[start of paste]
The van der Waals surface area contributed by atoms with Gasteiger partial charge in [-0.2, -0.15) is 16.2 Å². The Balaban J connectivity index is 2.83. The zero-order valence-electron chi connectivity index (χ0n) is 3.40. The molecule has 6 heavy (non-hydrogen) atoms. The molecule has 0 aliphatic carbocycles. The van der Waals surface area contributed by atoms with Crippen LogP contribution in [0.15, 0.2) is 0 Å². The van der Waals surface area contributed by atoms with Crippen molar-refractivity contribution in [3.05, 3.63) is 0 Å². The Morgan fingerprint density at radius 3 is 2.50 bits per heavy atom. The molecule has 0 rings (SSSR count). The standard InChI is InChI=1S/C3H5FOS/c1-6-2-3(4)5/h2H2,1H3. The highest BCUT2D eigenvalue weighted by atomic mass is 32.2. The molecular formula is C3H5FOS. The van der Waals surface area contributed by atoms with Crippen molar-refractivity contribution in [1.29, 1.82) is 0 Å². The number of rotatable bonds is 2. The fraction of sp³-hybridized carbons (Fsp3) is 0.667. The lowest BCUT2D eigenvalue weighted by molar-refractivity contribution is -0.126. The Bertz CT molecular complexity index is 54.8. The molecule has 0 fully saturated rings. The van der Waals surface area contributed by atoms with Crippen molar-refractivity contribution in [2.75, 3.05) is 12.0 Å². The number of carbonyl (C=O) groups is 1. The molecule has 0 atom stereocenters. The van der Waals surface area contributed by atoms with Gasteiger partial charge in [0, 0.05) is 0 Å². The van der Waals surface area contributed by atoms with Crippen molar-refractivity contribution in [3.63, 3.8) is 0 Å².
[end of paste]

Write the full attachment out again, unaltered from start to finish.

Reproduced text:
The van der Waals surface area contributed by atoms with Gasteiger partial charge in [-0.2, -0.15) is 16.2 Å². The Balaban J connectivity index is 2.83. The zero-order valence-electron chi connectivity index (χ0n) is 3.40. The molecule has 6 heavy (non-hydrogen) atoms. The molecule has 0 aliphatic carbocycles. The van der Waals surface area contributed by atoms with Crippen LogP contribution in [0.15, 0.2) is 0 Å². The van der Waals surface area contributed by atoms with Crippen molar-refractivity contribution in [3.05, 3.63) is 0 Å². The Morgan fingerprint density at radius 3 is 2.50 bits per heavy atom. The molecule has 0 rings (SSSR count). The standard InChI is InChI=1S/C3H5FOS/c1-6-2-3(4)5/h2H2,1H3. The highest BCUT2D eigenvalue weighted by atomic mass is 32.2. The molecular formula is C3H5FOS. The van der Waals surface area contributed by atoms with Crippen molar-refractivity contribution in [1.29, 1.82) is 0 Å². The number of rotatable bonds is 2. The fraction of sp³-hybridized carbons (Fsp3) is 0.667. The lowest BCUT2D eigenvalue weighted by molar-refractivity contribution is -0.126. The Bertz CT molecular complexity index is 54.8. The molecule has 0 fully saturated rings. The van der Waals surface area contributed by atoms with Crippen molar-refractivity contribution in [2.75, 3.05) is 12.0 Å². The number of carbonyl (C=O) groups is 1. The molecule has 0 atom stereocenters. The van der Waals surface area contributed by atoms with Gasteiger partial charge in [0, 0.05) is 0 Å². The van der Waals surface area contributed by atoms with Crippen molar-refractivity contribution in [3.63, 3.8) is 0 Å².